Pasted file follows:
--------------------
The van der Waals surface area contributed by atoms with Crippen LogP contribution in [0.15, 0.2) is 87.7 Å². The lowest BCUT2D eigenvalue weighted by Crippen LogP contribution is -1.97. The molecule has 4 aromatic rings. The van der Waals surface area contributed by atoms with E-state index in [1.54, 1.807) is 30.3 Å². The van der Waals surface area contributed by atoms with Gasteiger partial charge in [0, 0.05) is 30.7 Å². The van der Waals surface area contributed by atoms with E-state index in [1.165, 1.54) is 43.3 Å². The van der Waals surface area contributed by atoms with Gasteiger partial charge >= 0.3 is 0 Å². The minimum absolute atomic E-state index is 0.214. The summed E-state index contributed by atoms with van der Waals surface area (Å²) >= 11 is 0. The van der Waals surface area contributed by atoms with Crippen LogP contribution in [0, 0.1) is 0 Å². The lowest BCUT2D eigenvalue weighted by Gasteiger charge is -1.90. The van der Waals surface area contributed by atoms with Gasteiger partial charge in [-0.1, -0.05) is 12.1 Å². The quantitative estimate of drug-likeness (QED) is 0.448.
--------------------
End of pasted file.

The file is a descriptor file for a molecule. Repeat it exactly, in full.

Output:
The van der Waals surface area contributed by atoms with Crippen LogP contribution in [0.15, 0.2) is 87.7 Å². The lowest BCUT2D eigenvalue weighted by Crippen LogP contribution is -1.97. The molecule has 4 aromatic rings. The van der Waals surface area contributed by atoms with E-state index in [1.54, 1.807) is 30.3 Å². The van der Waals surface area contributed by atoms with Gasteiger partial charge in [0, 0.05) is 30.7 Å². The van der Waals surface area contributed by atoms with E-state index in [1.165, 1.54) is 43.3 Å². The van der Waals surface area contributed by atoms with Gasteiger partial charge >= 0.3 is 0 Å². The minimum absolute atomic E-state index is 0.214. The summed E-state index contributed by atoms with van der Waals surface area (Å²) >= 11 is 0. The van der Waals surface area contributed by atoms with Crippen LogP contribution in [0, 0.1) is 0 Å². The lowest BCUT2D eigenvalue weighted by Gasteiger charge is -1.90. The van der Waals surface area contributed by atoms with Gasteiger partial charge in [-0.1, -0.05) is 12.1 Å². The quantitative estimate of drug-likeness (QED) is 0.448.